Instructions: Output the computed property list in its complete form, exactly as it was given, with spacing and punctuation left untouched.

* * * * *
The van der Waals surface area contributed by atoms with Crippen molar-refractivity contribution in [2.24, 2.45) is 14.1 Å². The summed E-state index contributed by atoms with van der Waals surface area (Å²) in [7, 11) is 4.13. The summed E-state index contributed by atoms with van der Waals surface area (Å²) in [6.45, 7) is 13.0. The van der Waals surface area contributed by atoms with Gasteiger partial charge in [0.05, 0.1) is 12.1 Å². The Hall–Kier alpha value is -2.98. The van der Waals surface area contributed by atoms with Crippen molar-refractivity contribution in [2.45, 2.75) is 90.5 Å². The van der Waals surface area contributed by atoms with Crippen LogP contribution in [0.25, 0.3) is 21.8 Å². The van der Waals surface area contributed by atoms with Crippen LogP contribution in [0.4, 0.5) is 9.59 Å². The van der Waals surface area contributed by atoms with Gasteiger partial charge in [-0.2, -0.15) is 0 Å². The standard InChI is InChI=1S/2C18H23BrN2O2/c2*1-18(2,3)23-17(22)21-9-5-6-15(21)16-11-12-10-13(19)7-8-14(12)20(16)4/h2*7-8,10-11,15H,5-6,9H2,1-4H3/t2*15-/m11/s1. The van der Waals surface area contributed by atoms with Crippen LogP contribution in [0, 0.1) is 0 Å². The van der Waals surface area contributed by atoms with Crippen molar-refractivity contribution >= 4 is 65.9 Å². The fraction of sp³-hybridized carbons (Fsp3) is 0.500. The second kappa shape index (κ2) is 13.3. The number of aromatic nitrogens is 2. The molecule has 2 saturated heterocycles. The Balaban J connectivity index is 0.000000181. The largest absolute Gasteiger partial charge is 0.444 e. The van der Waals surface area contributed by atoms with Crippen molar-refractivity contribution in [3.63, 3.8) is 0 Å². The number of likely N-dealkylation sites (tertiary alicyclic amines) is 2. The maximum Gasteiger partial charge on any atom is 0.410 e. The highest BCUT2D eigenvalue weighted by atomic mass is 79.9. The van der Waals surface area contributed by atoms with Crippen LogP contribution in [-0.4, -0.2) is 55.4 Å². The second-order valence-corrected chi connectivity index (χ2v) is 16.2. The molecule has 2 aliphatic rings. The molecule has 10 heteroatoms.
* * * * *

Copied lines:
The van der Waals surface area contributed by atoms with Crippen molar-refractivity contribution in [2.24, 2.45) is 14.1 Å². The summed E-state index contributed by atoms with van der Waals surface area (Å²) in [7, 11) is 4.13. The summed E-state index contributed by atoms with van der Waals surface area (Å²) in [6.45, 7) is 13.0. The van der Waals surface area contributed by atoms with Gasteiger partial charge in [0.05, 0.1) is 12.1 Å². The Hall–Kier alpha value is -2.98. The van der Waals surface area contributed by atoms with Crippen molar-refractivity contribution in [2.45, 2.75) is 90.5 Å². The van der Waals surface area contributed by atoms with Crippen LogP contribution in [0.25, 0.3) is 21.8 Å². The van der Waals surface area contributed by atoms with Crippen LogP contribution in [0.4, 0.5) is 9.59 Å². The van der Waals surface area contributed by atoms with Gasteiger partial charge in [-0.2, -0.15) is 0 Å². The standard InChI is InChI=1S/2C18H23BrN2O2/c2*1-18(2,3)23-17(22)21-9-5-6-15(21)16-11-12-10-13(19)7-8-14(12)20(16)4/h2*7-8,10-11,15H,5-6,9H2,1-4H3/t2*15-/m11/s1. The van der Waals surface area contributed by atoms with Crippen LogP contribution in [0, 0.1) is 0 Å². The van der Waals surface area contributed by atoms with Crippen molar-refractivity contribution >= 4 is 65.9 Å². The fraction of sp³-hybridized carbons (Fsp3) is 0.500. The second kappa shape index (κ2) is 13.3. The number of aromatic nitrogens is 2. The molecule has 2 saturated heterocycles. The Balaban J connectivity index is 0.000000181. The largest absolute Gasteiger partial charge is 0.444 e. The van der Waals surface area contributed by atoms with Crippen molar-refractivity contribution in [3.63, 3.8) is 0 Å². The number of likely N-dealkylation sites (tertiary alicyclic amines) is 2. The maximum Gasteiger partial charge on any atom is 0.410 e. The highest BCUT2D eigenvalue weighted by atomic mass is 79.9. The van der Waals surface area contributed by atoms with Crippen LogP contribution in [-0.4, -0.2) is 55.4 Å². The second-order valence-corrected chi connectivity index (χ2v) is 16.2. The molecule has 2 aliphatic rings. The molecule has 10 heteroatoms.